• Legists differ as to whether the band was legal or not, but revolutions make their own laws, and the Covenant could not be more illegal than the imposure of the liturgy.
    0
    0
  • Finally he was forced to an open protest, which he caused to be inscribed on the journals, but the action of Capo d'Istria in reading to the assembled Italian ministers, who were by no means reconciled to the large claims implied in the Austrian intervention, a declaration in which as the result of the "intimate union established by solemn acts between all the European powers" the Russian emperor offered to the allies "the aid of his arms, should new revolutions threaten new dangers," an attempt to revive that idea of a "universal union" based on the Holy Alliance against which Great Britain had consistently protested.
    0
    0
  • Here it suffices to say that these issued in the congress of Troppau (October 1820) and the proclamation of the famous Troppau protocol affirming the right of collective " Europe " to interfere to crush dangerous internal revolutions.
    0
    0
  • All the revolutions began in the province of Cavite, where the friars owned 125,000 acres.
    0
    0
  • Hirn's method of measuring the work expended in terms of the torque and the number of revolutions, still possess value as experimental evidence.
    0
    0
  • The Number Of Revolutions And The Rise Of Temperature Were Recorded On A Chronograph Drum.
    0
    0
  • But In Order To Obtain Trustworthy Results By This Method He Found It Necessary To Employ Very Rapid Stirring (2000 Revolutions Per Minute), And To Insulate The Wire Very Carefully From The Liquid To Prevent Leakage Of The Current.
    0
    0
  • But this interference of 15th-century chancellors paved the way towards one of the greatest revolutions in the law; without formally enfranchising villeins and villein tenure they created a legal basis for it in the law of the realm: in the formula of copyhold - tenement held at the will of the lord and by the custom of the manor - the first part lost its significance and the second prevailed, in downright contrast with former times when, on the contrary, the second part had no legal value and the first expressed the view of the courts.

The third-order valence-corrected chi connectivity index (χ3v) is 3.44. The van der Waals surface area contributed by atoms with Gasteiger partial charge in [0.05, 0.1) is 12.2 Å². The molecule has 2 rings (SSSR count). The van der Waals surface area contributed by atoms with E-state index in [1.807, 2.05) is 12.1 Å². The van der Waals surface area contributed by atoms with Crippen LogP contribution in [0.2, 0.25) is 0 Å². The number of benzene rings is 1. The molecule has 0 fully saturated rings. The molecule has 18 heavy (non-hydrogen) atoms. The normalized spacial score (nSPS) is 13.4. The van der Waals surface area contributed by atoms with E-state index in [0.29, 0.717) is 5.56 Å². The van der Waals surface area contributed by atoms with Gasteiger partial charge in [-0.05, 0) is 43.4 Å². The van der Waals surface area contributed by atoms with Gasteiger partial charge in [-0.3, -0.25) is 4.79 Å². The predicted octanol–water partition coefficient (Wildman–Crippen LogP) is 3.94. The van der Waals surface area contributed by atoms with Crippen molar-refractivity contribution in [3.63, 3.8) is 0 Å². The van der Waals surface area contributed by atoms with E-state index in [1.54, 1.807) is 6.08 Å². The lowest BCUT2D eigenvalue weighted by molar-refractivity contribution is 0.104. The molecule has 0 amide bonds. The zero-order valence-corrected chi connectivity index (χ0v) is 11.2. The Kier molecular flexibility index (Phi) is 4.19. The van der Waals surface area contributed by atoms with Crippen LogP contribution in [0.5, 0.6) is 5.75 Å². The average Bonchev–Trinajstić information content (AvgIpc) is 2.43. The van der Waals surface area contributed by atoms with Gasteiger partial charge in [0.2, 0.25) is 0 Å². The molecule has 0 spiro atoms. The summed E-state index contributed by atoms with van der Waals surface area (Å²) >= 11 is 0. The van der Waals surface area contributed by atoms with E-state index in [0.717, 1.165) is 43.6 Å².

0
    0
  • The Reformation and later revolutions have destroyed most of the houses of Augustinian Hermits, so that now only about a hundred exist in various parts of Europe and America; in Ireland they are relatively numerous, having survived the penal times.
    0
    0
  • It was greatly stimulated American g 9 Y g Y during the Spanish-American revolutions (the Lima and Panama trade dating from about 1813), for, as the Californian authorities practically ignored the law, smuggling was unnecessary; this was, indeed, much greater after 1822 under the high duties (in 1836-1840 generally about loo %) of the Mexican tariffs.
    0
    0
  • During the 14th and 15th centuries revolutions and counter-revolutions, sometimes accompanied by considerable slaughter, were frequent, and a great variety of more democratic constitutions were tried.
    0
    0
  • These revolutions were in the first place directed against the bishops; but the position both of the higher clergy and of the nobility was here of a nature distinctly more hostile to the aspirations of the citizens than it was in the south.
    0
    0
  • The disastrous British expedition of 1807 followed; and while at Constantinople the prestige of the sultan was being undermined by the series of revolutions which in 1808 brought Mahmud to the throne, that of Mehemet Ali was enhanced by the exhibition at Cairo of British prisoners and an avenue of stakes decorated with the heads of British slain.